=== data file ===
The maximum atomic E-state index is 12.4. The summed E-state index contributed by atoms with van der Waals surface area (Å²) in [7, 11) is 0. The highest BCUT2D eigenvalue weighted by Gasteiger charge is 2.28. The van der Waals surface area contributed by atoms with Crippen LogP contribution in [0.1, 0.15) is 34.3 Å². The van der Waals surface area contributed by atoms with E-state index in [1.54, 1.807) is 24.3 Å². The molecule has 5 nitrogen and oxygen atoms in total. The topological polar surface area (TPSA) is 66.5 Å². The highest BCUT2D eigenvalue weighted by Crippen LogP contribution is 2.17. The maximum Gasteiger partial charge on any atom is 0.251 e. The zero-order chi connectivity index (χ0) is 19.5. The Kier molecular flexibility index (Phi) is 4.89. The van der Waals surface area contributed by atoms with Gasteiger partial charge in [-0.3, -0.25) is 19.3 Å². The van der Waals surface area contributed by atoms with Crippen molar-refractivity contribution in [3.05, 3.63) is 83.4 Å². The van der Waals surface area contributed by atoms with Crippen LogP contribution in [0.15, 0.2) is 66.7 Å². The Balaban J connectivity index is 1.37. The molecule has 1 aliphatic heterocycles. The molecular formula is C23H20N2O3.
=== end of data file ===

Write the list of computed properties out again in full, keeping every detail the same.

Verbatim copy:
The maximum atomic E-state index is 12.4. The summed E-state index contributed by atoms with van der Waals surface area (Å²) in [7, 11) is 0. The highest BCUT2D eigenvalue weighted by Gasteiger charge is 2.28. The van der Waals surface area contributed by atoms with Crippen LogP contribution in [0.1, 0.15) is 34.3 Å². The van der Waals surface area contributed by atoms with E-state index in [1.54, 1.807) is 24.3 Å². The molecule has 5 nitrogen and oxygen atoms in total. The topological polar surface area (TPSA) is 66.5 Å². The highest BCUT2D eigenvalue weighted by Crippen LogP contribution is 2.17. The maximum Gasteiger partial charge on any atom is 0.251 e. The zero-order chi connectivity index (χ0) is 19.5. The Kier molecular flexibility index (Phi) is 4.89. The van der Waals surface area contributed by atoms with Gasteiger partial charge in [-0.3, -0.25) is 19.3 Å². The van der Waals surface area contributed by atoms with Crippen molar-refractivity contribution in [3.05, 3.63) is 83.4 Å². The van der Waals surface area contributed by atoms with Crippen LogP contribution in [0.15, 0.2) is 66.7 Å². The Balaban J connectivity index is 1.37. The molecule has 1 aliphatic heterocycles. The molecular formula is C23H20N2O3.